No matter how many years will pass by, it seems there will never be enough of good quality '70s-oriented Hard Rock music. Although the '80s era was much more colorful and thrilling because of its off-the-charts energy, the magic of the '70s is an undeniable and undying gem. There is something celestial in the way Hard Rock / Rock was played back then, as it was an era when the genre was still being shaped. When you have the chance to get your hands on the new release by Tia Carrera, you will truly understand why vintage Rock is so important for the soul and for the continuance of the genre.
Cosmic Priestess should be your next overdose and a ticket to the worlds that shaped the music of late '70s ... stars such as Jimmy Hendrix with his Experience band, early Carlos Santana, and other bands of the same mold that sought to be a little bit more outside of the borders than of the rest of that era's major Rock figures. Unlike Hendrix or Santana, Tia Carrera is all about the music and not lyrics. The main reason rests on the fact that the band has no vocalist and also because they mainly call themselves a Jam '70s Band. Their self-recognition requires no argument. As for the vocals, after listening to their challenging creations, it was pretty logical why those were bypassed.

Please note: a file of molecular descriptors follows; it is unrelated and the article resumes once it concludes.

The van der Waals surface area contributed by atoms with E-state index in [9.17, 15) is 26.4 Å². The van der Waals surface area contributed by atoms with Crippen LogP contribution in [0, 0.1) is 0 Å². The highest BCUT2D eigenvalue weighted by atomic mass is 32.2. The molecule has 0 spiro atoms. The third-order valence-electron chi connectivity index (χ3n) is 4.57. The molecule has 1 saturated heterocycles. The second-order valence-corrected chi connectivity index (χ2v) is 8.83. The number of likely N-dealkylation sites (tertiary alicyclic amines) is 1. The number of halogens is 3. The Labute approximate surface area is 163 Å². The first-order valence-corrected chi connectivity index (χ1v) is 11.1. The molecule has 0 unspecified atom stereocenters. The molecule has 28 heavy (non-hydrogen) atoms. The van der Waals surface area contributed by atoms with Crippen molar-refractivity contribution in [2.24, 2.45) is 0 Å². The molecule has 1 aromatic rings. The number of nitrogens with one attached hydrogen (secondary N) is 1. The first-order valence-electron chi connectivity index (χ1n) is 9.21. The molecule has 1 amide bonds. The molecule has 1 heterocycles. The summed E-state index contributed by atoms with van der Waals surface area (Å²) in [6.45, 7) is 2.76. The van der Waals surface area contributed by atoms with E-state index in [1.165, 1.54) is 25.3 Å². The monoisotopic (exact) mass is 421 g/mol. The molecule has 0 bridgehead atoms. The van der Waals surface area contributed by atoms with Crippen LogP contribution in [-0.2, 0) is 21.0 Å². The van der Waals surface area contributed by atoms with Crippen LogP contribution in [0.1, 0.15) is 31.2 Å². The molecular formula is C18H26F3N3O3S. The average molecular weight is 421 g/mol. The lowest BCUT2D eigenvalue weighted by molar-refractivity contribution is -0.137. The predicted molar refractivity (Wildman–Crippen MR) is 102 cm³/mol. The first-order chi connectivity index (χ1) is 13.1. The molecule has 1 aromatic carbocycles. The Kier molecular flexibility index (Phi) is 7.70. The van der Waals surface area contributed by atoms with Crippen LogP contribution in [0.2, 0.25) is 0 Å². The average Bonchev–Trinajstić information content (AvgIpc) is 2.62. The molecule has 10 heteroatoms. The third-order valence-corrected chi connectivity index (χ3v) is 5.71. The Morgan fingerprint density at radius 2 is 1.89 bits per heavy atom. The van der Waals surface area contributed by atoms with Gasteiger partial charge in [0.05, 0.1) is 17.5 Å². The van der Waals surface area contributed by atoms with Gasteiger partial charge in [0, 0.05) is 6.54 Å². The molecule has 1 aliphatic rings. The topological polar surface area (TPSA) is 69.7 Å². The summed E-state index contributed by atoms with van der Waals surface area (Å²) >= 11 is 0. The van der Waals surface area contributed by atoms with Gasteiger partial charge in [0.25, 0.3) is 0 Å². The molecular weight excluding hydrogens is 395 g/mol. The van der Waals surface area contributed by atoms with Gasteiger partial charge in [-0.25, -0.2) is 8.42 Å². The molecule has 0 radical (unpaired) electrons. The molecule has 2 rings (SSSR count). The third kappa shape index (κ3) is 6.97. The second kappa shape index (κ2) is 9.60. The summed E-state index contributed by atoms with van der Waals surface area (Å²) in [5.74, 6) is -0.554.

This new album consists of four tracks and two of them are beyond a half hour in duration. What was interesting in those tracks is that all of them rocked, but each track symbolized a different character that made a spectacle of what these guys can do.
"Slave Cylinder" is a '70s American Hard Rock assault filled with amazing solos that would have made Hendrix proud. "Sand, Stone And Pearl" is also a good rocker, yet it's not your ordinary Rock tune, and it's very constructive. "Saturn Missile Battery" can be described as an all-around Hard Rock track. It maintains the qualities of the prior tracks and stretches them into a full-scale, long-listening experience. At first it attacks with some nasty licks and crooked riffs, then turns down a bit to rest only to finish with a blaze. A lengthy track, but still impressive. "A Wolf In Wolf's Clothing" was different and feels like a Rock experiment ... but its vibe is crazy and hazy.
Erik Conn, Jason Morales and the band's new permanent member, Jamey Simms, made quite a showing with a unique '70s jam session that reminds of many aspects of Rock music that have been sidelined a bit over the years. Cosmic Priestess is a must for '70s Rock fans, and even current day Metalheads can come and check this one out to appreciate the vibe of Metal's forefathers.
1. Slave Cylinder
2. Sand, Stone And Pearl
3. Saturn Missile Battery
4. A Wolf In Wolf's Clothing
Jason Morales - Guitars, Bass
Jamey Simms - Bass, Guitars
Erik Conn - Drums